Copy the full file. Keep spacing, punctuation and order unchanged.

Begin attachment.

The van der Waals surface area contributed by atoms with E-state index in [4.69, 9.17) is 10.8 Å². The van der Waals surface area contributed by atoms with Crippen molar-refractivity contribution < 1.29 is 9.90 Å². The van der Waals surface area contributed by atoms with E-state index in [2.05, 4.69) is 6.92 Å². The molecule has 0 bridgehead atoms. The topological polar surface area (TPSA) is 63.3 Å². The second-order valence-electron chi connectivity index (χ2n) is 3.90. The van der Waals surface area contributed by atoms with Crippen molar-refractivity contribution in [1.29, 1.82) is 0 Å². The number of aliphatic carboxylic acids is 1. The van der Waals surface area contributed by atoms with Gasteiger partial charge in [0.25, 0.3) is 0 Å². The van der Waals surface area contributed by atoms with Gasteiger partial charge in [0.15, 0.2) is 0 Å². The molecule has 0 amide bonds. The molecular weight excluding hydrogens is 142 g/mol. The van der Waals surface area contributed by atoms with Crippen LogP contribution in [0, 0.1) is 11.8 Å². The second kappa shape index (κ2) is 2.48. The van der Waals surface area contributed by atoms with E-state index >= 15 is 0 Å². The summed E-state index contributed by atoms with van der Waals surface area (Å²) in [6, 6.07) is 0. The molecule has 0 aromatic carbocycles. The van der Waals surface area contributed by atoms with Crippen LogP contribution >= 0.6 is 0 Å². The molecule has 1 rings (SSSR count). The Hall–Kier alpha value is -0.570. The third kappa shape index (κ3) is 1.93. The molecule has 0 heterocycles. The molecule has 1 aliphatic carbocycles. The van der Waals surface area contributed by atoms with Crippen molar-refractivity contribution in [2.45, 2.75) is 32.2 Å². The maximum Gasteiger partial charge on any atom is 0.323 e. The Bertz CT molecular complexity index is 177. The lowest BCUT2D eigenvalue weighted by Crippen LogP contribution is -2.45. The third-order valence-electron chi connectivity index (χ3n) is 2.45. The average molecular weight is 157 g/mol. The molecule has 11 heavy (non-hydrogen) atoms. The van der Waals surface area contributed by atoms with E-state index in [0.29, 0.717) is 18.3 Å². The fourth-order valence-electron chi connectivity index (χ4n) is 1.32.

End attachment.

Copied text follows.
The van der Waals surface area contributed by atoms with E-state index in [4.69, 9.17) is 10.8 Å². The van der Waals surface area contributed by atoms with Crippen molar-refractivity contribution < 1.29 is 9.90 Å². The van der Waals surface area contributed by atoms with E-state index in [2.05, 4.69) is 6.92 Å². The molecule has 0 bridgehead atoms. The topological polar surface area (TPSA) is 63.3 Å². The second-order valence-electron chi connectivity index (χ2n) is 3.90. The van der Waals surface area contributed by atoms with Crippen molar-refractivity contribution in [1.29, 1.82) is 0 Å². The number of aliphatic carboxylic acids is 1. The van der Waals surface area contributed by atoms with Gasteiger partial charge in [0.25, 0.3) is 0 Å². The van der Waals surface area contributed by atoms with Gasteiger partial charge in [0.15, 0.2) is 0 Å². The molecule has 0 amide bonds. The molecular weight excluding hydrogens is 142 g/mol. The van der Waals surface area contributed by atoms with Crippen LogP contribution in [0, 0.1) is 11.8 Å². The second kappa shape index (κ2) is 2.48. The van der Waals surface area contributed by atoms with E-state index >= 15 is 0 Å². The summed E-state index contributed by atoms with van der Waals surface area (Å²) in [6, 6.07) is 0. The molecule has 0 aromatic carbocycles. The van der Waals surface area contributed by atoms with Crippen LogP contribution >= 0.6 is 0 Å². The molecule has 1 rings (SSSR count). The Hall–Kier alpha value is -0.570. The third kappa shape index (κ3) is 1.93. The molecule has 0 heterocycles. The molecule has 1 aliphatic carbocycles. The van der Waals surface area contributed by atoms with Crippen molar-refractivity contribution in [2.45, 2.75) is 32.2 Å². The maximum Gasteiger partial charge on any atom is 0.323 e. The Bertz CT molecular complexity index is 177. The lowest BCUT2D eigenvalue weighted by Crippen LogP contribution is -2.45. The third-order valence-electron chi connectivity index (χ3n) is 2.45. The average molecular weight is 157 g/mol. The molecule has 11 heavy (non-hydrogen) atoms. The van der Waals surface area contributed by atoms with E-state index in [0.29, 0.717) is 18.3 Å². The fourth-order valence-electron chi connectivity index (χ4n) is 1.32.